How California is expanding voter access to elections

16-year-olds can pre-register. Free postage comes next. California is all in on voter access

By Alexei Koseff,
Sacramento Bee/McClathy News,
November 1, 2018


In California, you can register to vote online. You can request a mail ballot without providing a reason. If your ballot is postmarked by Election Day, it can arrive up to three days late and still count. Starting next year, you won’t even need a stamp.

As states across the country have moved aggressively to crack down on alleged voter fraud, California has shifted rapidly in the other direction, passing landmark legislation intended to make it easier to vote and to count as many ballots as possible.

The change has been propelled by voting rights advocates, seeking to fix unintended consequences as a growing majority of Californians vote by mail, and by Democratic politicians hoping to spike plummeting turnout. Many of the new laws aim to boost participation among infrequent voters, such as young people, that generally favor Democrats.


Since 2013, when the U.S. Supreme Court struck down key protections in the Voting Rights Act, mostly conservative states have adopted laws creating additional obstacles for voters, such as showing identification at the polls and purging those who have not been active from the rolls. Supporters say this is meant to discourage fraudulent voting, but critics counter that voter fraud is a vanishingly small problem and the real motivation is dissuading potential Democratic voters.

California, on the other hand, has made a push to be as expansive as possible. Lawmakers introduced major bills every session over the past half-decade to bolster voter access.

In 2014, the state added three days of leeway for mail ballots that are sent before an election but arrive after. The following year, it gave voters who forget to sign their mail ballots an extra week to complete an affidavit with county election officials and still have their vote counted.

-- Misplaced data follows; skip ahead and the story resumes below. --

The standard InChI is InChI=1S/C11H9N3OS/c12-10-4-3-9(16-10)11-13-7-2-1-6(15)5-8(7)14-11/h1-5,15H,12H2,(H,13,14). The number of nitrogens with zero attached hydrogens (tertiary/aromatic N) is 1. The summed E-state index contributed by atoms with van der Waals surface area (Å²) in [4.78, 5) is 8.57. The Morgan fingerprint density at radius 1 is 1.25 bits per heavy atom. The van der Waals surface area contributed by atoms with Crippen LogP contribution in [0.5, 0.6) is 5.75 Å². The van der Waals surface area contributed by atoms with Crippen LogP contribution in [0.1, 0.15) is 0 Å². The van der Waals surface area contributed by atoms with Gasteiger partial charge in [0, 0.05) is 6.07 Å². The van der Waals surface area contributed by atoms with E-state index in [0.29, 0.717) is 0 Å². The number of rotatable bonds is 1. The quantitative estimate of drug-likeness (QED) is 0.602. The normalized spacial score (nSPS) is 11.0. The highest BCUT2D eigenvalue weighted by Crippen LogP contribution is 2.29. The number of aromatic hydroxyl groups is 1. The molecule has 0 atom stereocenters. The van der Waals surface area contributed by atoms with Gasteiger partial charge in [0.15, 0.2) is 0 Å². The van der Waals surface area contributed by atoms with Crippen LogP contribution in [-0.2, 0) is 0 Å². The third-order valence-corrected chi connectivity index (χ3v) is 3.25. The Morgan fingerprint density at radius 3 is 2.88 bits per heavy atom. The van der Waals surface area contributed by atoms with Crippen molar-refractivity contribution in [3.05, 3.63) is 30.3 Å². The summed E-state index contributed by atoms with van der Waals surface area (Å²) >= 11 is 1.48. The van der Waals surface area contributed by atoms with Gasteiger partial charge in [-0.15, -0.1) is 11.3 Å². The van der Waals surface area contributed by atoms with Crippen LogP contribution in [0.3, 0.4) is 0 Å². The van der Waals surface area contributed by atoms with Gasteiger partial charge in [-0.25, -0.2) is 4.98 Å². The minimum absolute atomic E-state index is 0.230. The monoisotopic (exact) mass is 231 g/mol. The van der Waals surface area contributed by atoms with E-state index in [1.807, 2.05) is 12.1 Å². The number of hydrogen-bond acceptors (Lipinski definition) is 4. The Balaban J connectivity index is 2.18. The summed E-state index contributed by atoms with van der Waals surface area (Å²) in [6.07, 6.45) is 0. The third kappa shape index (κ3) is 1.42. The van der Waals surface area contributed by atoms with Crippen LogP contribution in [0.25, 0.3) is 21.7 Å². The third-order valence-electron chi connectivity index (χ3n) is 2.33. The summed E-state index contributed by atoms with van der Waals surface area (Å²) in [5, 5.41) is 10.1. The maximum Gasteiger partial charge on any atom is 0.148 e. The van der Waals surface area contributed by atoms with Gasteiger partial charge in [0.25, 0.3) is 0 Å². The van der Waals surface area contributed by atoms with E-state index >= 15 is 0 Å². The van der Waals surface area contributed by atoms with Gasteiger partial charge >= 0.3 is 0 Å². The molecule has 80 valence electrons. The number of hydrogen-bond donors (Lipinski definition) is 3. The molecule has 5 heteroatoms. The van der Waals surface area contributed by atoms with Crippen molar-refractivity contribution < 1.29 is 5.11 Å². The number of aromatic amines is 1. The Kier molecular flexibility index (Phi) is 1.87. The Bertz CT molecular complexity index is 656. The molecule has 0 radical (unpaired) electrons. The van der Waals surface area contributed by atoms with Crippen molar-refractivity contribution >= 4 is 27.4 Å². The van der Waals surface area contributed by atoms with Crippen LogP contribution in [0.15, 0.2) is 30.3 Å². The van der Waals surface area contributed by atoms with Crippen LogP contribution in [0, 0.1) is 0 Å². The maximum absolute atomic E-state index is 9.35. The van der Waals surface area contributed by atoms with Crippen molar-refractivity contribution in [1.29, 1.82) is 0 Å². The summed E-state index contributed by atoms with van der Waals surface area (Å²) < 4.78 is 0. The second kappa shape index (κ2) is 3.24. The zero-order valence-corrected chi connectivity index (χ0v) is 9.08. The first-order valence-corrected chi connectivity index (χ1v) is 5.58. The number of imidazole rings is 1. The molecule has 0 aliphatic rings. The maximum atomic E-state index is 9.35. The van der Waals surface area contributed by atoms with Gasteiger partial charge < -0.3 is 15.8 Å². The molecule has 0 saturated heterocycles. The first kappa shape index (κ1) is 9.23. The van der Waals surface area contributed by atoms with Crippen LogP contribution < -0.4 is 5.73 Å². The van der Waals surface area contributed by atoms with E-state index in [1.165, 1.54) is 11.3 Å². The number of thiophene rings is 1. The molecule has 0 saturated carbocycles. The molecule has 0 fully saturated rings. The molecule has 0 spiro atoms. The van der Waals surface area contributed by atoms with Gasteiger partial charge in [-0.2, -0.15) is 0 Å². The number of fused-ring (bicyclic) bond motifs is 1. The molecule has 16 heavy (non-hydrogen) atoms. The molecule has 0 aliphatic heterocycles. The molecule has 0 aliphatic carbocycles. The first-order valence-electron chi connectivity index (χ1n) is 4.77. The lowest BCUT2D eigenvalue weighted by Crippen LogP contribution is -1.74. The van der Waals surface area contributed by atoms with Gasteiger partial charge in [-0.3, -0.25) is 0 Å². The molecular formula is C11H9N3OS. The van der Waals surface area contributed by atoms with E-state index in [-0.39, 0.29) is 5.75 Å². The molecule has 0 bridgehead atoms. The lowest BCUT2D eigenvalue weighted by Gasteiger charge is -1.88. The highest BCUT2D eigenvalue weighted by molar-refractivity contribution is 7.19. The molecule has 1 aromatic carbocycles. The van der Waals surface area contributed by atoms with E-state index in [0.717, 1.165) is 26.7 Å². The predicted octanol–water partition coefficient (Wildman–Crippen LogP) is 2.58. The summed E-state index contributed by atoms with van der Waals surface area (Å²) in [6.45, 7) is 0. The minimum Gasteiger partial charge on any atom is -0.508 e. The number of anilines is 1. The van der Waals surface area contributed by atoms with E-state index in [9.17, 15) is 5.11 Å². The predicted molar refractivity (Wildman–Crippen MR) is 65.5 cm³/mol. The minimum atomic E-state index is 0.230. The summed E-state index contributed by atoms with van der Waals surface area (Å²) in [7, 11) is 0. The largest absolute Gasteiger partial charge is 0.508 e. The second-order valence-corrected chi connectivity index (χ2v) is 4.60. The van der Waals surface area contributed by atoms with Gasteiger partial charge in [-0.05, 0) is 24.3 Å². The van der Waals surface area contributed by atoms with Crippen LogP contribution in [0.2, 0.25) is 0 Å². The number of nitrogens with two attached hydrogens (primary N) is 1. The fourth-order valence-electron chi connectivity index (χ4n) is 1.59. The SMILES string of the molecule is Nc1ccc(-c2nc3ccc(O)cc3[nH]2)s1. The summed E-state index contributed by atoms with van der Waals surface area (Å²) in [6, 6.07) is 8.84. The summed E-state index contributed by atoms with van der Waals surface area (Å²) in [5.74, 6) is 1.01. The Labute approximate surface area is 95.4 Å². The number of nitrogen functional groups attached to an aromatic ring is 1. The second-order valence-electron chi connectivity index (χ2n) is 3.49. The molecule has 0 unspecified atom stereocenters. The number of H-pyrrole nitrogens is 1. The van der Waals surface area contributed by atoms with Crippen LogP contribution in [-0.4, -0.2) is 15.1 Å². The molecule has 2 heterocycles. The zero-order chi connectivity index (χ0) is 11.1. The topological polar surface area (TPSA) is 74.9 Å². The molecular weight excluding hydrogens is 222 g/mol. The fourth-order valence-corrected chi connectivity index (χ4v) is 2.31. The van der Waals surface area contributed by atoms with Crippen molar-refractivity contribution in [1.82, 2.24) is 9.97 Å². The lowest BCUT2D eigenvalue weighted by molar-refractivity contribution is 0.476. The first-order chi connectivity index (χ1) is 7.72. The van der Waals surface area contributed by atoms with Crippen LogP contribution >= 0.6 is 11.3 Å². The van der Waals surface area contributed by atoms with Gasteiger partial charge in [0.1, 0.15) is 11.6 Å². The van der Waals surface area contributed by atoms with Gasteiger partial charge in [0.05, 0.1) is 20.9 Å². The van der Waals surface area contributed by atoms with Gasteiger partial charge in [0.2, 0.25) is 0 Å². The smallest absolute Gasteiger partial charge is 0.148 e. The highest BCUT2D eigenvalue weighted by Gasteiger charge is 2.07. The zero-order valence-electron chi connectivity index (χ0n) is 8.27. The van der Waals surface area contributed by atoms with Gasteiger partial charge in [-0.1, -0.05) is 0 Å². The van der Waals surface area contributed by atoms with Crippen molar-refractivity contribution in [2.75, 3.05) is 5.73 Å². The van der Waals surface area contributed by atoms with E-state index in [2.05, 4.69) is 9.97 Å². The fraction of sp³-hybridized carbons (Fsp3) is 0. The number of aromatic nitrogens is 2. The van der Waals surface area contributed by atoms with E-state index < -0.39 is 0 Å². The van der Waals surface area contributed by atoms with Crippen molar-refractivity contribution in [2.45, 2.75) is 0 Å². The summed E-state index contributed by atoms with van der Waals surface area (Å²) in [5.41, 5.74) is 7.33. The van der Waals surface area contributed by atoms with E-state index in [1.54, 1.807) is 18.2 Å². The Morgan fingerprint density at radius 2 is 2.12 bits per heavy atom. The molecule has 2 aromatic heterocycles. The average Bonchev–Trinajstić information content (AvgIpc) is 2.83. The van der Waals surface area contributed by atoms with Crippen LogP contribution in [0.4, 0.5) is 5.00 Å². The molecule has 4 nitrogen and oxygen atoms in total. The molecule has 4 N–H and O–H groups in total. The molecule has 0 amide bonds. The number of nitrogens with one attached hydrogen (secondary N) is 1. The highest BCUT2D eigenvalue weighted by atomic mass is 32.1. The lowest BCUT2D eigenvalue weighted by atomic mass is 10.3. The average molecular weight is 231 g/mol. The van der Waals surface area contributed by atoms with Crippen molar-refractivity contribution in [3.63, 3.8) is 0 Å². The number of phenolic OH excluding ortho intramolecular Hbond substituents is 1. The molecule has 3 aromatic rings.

“On the whole, I’m really proud of California,” said Kim Alexander, president of the California Voter Foundation, a nonpartisan organization dedicated to improving the election process. “We are definitely treating voters better than they are being treated in other states.”

Voting laws vary by county

Alexander, however, still worries about unequal access to voting in different parts of California. Because the state has to reimburse counties if they mandate policy changes, some of the recent laws, such as all-mail elections, are optional. Alexander said that’s a problem for more rural or poorer counties, which may not have adequate resources to adopt the new guidelines.

The American Civil Liberties Union sued last year because some counties were reaching out to voters to correct signatures that did not match what was on file while others were simply discarding the mail ballots they could not verify.

Lawyers argued that this disparate approach disenfranchised infrequent voters, young people and those for whom English is a second language, all of whom had their ballots tossed at a higher rate than the average Californian. Experts estimated that election officials discounted nearly 46,000 votes in the 2016 presidential election. 

In March, a judge ruled in favor of the ACLU, and California followed up with a bill this year requiring counties to notify voters whose ballots are contested and give them an opportunity to verify their signatures. A similar lawsuit is now playing out in Georgia, where Republican Secretary of State Brian Kemp, locked in a tight campaign for governor, has been accused of unfairly rejecting mail ballots due to signature mismatches. 

“The only thing sadder than people not voting is people trying to vote and not having their ballot be counted,” Alexander said.


Alexander acknowledged that a small number of people may be wrongly registered to vote, but it is unlikely they are voting and certainly not at a scale to tip an election. She said ensuring equal access to voting and improving voter confidence in the security of election outcomes is far more important.

“When people feel that their vote counts, they are going to turn to the electoral process to work out their issues rather than some other process, which might be violent or dangerous,” she said. (Full story)